0 Members and 1 Guest are viewing this topic.
My venerable sliderule tells me that for every K° you heat the stone its mass will increase by 0.000001534% (it would have to be very hot before you noticed any difference)
Just thinking about Einstein's famous formula linking energy and mass, E=mc2. Since temperature is a form of energy, does it mean that, say, a stone gets heavier as it gets warmer?Tomten
I did not include specific heat in my calculation therefore I must have assumed it was 1.I worked via the temperature equivelent of 1 ev, the energy equivelent of 1 ev to give me Joules then applied E=mc^2 to obtain the mass increase.Is there a more simple way ?.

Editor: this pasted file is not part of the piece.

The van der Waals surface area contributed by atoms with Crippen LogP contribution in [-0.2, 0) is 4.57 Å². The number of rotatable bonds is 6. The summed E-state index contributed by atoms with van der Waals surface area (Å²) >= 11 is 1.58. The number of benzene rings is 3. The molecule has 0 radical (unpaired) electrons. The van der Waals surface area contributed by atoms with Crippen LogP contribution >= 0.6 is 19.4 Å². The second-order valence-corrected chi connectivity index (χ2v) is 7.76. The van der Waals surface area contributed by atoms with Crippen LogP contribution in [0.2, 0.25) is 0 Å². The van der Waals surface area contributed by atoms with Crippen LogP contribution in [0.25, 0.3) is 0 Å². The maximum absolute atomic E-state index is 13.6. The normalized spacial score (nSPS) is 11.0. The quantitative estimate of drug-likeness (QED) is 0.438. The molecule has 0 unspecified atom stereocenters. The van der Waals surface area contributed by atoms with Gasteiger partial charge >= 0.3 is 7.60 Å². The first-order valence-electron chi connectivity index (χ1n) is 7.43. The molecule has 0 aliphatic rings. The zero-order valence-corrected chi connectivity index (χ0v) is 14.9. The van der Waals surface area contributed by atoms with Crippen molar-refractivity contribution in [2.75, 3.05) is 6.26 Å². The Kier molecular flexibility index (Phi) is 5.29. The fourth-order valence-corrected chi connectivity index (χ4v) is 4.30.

I think this mixing of classical and relativistic ideas is on a hiding to nowhere. The statistics of a system which is hot enough to be getting in the region of E = mcsquared for particles, is going to affect the 'specific heat capacity'. You would be in the range of plasma behaviour and any energy put in would certainly not just go into translational KE.Newtonian sums go out of the window and so would the simple kinetic theory calculations. The population of particle energies would be nothing like the classical model.Here be dragons.